Nothing surprising about that.
I certainly expected Coleman would try and claim credit, but what I didn’t expect was that in doing so he would also launch a classless and pathetic attack against another conservative organization.
Yet, unbelievably that’s what he did.
In a recent note posted on the NCC blog (which was also emailed to the group’s supporters ) Coleman interrupted his boasting about the NCC’s supposed triumph, to express his annoyance that other groups had the audacity to believe they also had a part to play in making MP pensions an issue.
As he put it, “there have been many groups coming out of the woodwork trying to claim credit for pressing for these reforms.”
While Coleman doesn’t have the courage to name the other groups, “coming out of the woodwork” it seems obvious he is referring to the Canadian Taxpayers Federation, which is also taking credit for MP pension reform.
Coleman then tries to “set the record straight” by linking to some NCC anti-MP pension ads from the late 1970s and adds, “It was the NCC that first started researching and exposing outrageous MP pensions nearly 35 years ago, and it is the NCC that has put this issue in the spotlight once again.”
Interestingly, however, Coleman doesn’t link to any ads of more recent vintage, say within the past five years.
It’s simple, while the NCC was indeed a leading voice on MP pension reform in the 1970s, 1980s and 1990s, it became virtually silent on the issue after Harper became Prime Minister.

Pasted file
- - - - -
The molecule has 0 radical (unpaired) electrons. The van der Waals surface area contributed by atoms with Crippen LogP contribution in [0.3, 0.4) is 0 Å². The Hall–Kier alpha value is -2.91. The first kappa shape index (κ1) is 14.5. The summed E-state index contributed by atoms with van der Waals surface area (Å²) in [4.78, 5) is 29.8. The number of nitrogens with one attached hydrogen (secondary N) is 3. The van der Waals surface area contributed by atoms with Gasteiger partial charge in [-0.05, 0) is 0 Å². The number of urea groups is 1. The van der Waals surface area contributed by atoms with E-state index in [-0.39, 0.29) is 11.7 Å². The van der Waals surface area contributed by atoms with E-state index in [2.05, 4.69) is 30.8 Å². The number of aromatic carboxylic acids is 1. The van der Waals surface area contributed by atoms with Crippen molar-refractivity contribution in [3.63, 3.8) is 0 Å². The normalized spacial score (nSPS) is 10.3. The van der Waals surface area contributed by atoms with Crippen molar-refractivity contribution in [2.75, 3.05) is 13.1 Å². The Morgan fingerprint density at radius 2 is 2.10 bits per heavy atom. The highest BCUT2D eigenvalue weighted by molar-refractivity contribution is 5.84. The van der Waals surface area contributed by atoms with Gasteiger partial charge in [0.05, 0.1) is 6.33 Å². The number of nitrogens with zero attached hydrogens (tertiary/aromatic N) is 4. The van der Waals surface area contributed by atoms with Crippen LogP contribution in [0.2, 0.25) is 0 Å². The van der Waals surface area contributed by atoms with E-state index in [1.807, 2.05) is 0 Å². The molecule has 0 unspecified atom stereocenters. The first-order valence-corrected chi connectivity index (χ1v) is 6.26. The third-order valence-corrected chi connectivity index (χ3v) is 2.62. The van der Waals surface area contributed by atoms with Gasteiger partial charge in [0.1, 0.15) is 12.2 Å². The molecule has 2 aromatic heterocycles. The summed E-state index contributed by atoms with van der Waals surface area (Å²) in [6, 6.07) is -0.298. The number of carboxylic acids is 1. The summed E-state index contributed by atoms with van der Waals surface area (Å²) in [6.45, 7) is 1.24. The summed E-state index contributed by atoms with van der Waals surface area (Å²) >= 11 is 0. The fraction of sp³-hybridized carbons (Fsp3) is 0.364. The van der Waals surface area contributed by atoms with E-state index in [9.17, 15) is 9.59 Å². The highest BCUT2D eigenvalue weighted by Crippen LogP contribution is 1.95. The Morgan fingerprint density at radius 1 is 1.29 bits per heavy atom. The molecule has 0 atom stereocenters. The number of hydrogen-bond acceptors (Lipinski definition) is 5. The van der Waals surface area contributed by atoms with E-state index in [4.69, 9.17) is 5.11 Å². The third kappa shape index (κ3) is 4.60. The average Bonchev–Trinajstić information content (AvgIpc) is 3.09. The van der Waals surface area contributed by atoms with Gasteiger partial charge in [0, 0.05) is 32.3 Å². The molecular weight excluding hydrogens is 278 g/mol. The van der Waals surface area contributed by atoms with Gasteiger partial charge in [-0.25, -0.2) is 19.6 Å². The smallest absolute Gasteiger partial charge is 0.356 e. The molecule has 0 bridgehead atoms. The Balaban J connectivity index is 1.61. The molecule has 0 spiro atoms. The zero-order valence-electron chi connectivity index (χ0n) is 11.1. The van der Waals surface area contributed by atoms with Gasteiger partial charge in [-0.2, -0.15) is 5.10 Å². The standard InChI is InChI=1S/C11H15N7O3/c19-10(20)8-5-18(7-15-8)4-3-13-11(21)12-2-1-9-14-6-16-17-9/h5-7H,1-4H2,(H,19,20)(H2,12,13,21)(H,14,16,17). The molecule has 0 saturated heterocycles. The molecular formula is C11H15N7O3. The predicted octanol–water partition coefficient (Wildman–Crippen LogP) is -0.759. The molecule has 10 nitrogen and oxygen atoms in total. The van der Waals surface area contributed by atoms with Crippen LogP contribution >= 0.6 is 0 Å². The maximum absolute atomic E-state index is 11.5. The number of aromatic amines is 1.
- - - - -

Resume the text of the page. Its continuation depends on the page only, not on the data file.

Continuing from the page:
For some reason reforming MP pensions was no longer a top priority for the NCC.
This is why it’s so absurd for Coleman to now be demanding all the attention, like some spoiled child.
The truth is the issue of MP pensions might have fallen off the public radar completely had it not been for another conservative organization that worked hard to keep the flame of reform alive.
I am talking, of course, about the CTF.
For the past seven years, it was the CTF, with its relentless, informative and creative ad campaigns, which almost single-handedly ensured that the issue of MP pensions stayed on the national agenda.
In other words, during the Harper era, it was the CTF and not the NCC which put a “spotlight” on MP pensions.
That’s why the CTF has every right to take a bow for its victory.
Ironically, if anyone is crawling out of the woodwork on the MP pension issue, it’s the NCC president.
So why did Coleman launch such a graceless attack on the CTF? I don’t know, maybe he’s jealous of its success. Maybe his own supporters were wondering why the NCC didn’t challenge Harper on the MP pension issue. Who knows?
All I do know for sure is that Coleman owes the CTF and its supporters an apology.